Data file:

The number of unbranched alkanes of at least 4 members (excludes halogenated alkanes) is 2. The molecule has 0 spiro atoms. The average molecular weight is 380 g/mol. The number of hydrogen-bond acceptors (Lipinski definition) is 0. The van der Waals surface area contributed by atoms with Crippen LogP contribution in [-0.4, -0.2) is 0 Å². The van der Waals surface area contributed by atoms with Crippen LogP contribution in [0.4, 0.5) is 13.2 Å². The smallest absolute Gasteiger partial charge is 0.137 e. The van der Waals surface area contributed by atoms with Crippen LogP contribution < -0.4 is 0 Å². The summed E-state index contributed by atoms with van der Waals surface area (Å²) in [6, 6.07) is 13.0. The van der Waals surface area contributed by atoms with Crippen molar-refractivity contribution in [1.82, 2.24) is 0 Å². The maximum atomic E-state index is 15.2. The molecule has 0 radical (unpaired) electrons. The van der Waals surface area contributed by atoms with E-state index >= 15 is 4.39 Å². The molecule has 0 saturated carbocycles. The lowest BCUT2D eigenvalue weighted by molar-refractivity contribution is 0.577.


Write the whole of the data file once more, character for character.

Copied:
The number of unbranched alkanes of at least 4 members (excludes halogenated alkanes) is 2. The molecule has 0 spiro atoms. The average molecular weight is 380 g/mol. The number of hydrogen-bond acceptors (Lipinski definition) is 0. The van der Waals surface area contributed by atoms with Crippen LogP contribution in [-0.4, -0.2) is 0 Å². The van der Waals surface area contributed by atoms with Crippen LogP contribution in [0.4, 0.5) is 13.2 Å². The smallest absolute Gasteiger partial charge is 0.137 e. The van der Waals surface area contributed by atoms with Crippen LogP contribution < -0.4 is 0 Å². The summed E-state index contributed by atoms with van der Waals surface area (Å²) in [6, 6.07) is 13.0. The van der Waals surface area contributed by atoms with Crippen molar-refractivity contribution in [1.82, 2.24) is 0 Å². The maximum atomic E-state index is 15.2. The molecule has 0 radical (unpaired) electrons. The van der Waals surface area contributed by atoms with E-state index >= 15 is 4.39 Å². The molecule has 0 saturated carbocycles. The lowest BCUT2D eigenvalue weighted by molar-refractivity contribution is 0.577.